Assertiveness is closely linked to self-esteem. Children from very young fear being rejected or criticized, something that will make them sometimes shut up when they want to talk. When the children begin to hear the first thing we want is for them to learn to carry out orders and to follow instructi
Assertiveness is closely linked to self-esteem. Children from very young fear being rejected or criticized, something that will make them sometimes shut up when they want to talk.
When the children begin to hear the first thing we want is for them to learn to carry out orders and to follow instructions, but often the parents forget the most important thing: we must teach the children to learn to speak and to express themselves.
Why help the child to be assertive
Children who know how to see their needs are more likely to have a better self-esteem, to have better communication skills and also, when they know how to express their emotions and preferences can better resist the pressure of the group . They can ask for help when they need it, they can say no when they do not want to say yes and they will begin to feel confident, something essential for a child to learn to be assertive.
For many children assertiveness is a learned behavior for what has nothing to do with something innate. To be assertive you need to practice it every day. And the best place to practice the skills that are most complicated in the outside world is in the safety and understanding of your own home.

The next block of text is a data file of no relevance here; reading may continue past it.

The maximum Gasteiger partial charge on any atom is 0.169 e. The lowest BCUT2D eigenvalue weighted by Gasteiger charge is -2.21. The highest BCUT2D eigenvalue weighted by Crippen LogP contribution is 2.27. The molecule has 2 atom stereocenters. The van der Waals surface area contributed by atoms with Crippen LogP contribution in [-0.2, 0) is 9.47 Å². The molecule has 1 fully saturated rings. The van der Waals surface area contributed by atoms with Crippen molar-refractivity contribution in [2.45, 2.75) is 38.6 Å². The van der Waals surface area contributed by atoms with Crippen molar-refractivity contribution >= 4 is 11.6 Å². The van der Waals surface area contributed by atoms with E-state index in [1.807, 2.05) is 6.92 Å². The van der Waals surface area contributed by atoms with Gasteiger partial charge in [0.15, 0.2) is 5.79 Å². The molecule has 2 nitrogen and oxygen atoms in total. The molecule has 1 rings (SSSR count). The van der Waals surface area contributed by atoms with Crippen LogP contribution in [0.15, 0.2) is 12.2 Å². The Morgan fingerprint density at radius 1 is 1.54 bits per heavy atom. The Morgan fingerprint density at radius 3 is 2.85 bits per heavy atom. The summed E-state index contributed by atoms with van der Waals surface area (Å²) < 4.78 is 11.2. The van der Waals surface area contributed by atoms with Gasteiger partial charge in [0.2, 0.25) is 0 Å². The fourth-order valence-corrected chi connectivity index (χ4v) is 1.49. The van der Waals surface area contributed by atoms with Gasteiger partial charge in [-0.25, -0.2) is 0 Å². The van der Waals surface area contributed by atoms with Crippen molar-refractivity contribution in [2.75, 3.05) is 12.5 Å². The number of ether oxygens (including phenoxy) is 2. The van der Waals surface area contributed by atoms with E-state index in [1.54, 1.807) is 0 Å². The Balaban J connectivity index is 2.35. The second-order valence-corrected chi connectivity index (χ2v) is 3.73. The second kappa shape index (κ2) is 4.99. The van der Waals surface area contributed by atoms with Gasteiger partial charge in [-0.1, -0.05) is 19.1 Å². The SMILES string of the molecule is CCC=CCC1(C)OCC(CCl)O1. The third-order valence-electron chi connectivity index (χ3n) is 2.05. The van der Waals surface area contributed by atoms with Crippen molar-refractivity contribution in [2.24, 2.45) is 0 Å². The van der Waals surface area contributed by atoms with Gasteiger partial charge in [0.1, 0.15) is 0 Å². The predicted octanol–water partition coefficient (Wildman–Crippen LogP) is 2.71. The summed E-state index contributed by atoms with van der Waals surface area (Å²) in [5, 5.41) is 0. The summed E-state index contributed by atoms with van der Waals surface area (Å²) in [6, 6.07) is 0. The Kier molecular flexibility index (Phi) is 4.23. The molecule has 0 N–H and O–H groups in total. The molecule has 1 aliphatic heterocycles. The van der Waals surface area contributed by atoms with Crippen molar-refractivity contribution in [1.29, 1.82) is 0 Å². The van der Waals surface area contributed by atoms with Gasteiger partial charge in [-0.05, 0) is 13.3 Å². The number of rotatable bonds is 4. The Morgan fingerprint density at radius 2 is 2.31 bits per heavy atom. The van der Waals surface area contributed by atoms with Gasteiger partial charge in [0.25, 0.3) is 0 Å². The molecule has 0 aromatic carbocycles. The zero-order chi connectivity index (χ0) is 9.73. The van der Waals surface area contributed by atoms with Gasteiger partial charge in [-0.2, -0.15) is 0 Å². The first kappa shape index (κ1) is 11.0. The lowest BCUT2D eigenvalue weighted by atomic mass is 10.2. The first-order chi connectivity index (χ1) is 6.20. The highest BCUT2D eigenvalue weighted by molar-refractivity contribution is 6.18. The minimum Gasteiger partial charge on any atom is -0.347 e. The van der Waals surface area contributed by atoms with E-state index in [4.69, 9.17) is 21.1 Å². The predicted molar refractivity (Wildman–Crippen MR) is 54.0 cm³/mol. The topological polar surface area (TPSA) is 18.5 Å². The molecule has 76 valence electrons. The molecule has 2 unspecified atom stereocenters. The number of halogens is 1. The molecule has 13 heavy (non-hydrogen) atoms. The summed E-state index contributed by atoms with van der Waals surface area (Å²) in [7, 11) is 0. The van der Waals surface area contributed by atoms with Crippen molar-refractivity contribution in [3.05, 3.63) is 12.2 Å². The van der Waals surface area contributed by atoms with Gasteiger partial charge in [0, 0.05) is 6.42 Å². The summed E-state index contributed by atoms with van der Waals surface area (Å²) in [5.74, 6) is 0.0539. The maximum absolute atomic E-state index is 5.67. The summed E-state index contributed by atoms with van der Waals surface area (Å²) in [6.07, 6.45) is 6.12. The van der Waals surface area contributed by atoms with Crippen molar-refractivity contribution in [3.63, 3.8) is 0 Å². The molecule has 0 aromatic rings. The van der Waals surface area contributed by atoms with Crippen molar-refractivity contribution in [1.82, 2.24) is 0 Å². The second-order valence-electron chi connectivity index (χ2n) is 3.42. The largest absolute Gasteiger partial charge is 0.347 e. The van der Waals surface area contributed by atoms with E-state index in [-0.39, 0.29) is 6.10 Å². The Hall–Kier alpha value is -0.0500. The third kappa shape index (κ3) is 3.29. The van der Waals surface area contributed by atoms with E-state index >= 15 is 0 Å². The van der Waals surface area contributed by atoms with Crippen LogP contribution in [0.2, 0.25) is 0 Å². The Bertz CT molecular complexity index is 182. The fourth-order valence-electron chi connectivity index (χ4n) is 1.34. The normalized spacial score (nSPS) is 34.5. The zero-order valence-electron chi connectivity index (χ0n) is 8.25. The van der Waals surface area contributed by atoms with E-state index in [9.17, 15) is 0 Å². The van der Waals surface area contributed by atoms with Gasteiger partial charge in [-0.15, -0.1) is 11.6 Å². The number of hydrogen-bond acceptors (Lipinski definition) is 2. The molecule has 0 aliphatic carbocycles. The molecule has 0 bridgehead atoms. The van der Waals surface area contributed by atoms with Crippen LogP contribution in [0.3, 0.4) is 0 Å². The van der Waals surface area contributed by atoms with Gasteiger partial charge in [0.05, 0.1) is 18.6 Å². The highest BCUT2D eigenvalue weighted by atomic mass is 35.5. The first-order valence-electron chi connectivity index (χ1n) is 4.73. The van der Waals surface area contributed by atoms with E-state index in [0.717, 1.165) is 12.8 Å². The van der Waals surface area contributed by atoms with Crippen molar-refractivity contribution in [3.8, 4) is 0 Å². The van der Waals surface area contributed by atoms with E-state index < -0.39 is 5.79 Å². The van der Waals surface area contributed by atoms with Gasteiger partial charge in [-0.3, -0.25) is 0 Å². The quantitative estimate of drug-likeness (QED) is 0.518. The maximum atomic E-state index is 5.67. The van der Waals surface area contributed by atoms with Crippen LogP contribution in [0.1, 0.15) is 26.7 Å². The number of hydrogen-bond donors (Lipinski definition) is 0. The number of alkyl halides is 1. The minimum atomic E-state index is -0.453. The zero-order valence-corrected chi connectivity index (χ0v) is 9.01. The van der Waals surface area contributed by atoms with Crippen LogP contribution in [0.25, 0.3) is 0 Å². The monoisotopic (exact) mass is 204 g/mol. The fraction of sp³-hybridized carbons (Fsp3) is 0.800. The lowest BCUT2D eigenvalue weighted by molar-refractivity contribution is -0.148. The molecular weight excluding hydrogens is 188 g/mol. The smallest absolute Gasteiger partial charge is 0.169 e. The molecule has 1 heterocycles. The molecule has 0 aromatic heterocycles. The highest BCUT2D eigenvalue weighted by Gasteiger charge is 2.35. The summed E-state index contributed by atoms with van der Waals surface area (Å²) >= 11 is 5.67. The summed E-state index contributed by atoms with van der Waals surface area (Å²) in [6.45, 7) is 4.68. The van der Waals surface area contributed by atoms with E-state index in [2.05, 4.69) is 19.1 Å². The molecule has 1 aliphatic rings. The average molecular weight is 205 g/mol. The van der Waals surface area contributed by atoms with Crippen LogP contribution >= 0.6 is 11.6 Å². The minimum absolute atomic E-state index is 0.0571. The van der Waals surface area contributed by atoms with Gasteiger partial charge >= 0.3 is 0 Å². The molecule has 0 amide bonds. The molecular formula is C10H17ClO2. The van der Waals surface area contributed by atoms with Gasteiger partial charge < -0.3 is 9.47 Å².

Tips to help the child be more assertive
1. Be a model of assertiveness. You are the example and role model of your children, so your child will copy and learn from you absolutely everything. Defend your points of view without entering into aggressiveness. Also let your children expose their opinions even though you may feel uncomfortable, but do not expect your child to be assertive if you are not first.
2. Living in a democratic home. Talk to your children about all that is necessary, hold discussions. Make family meetings and listen to the opinion of each child. Remember that listening and respecting your opinions does not mean that you have to agree with their points of view. When children know how to give their opinion, they will be more likely to talk and feel comfortable speaking for themselves. The best place for children to learn to speak assertively is at home, so make sure your children have the opportunity to speak and be heard.
3. Talk about rights with children. Children need to know that their opinions are valued and that they have the right to say what they think. Sit with your child and create a list of children's rights, you can start with the basics; 'you have the right to say no', 'you have the right to be angry', 'you have the right to feel and express anger', etc. Encourage your child to add things to the list and create a poster of rights for their room. This way you will feel more motivated to be able to express your emotions correctly.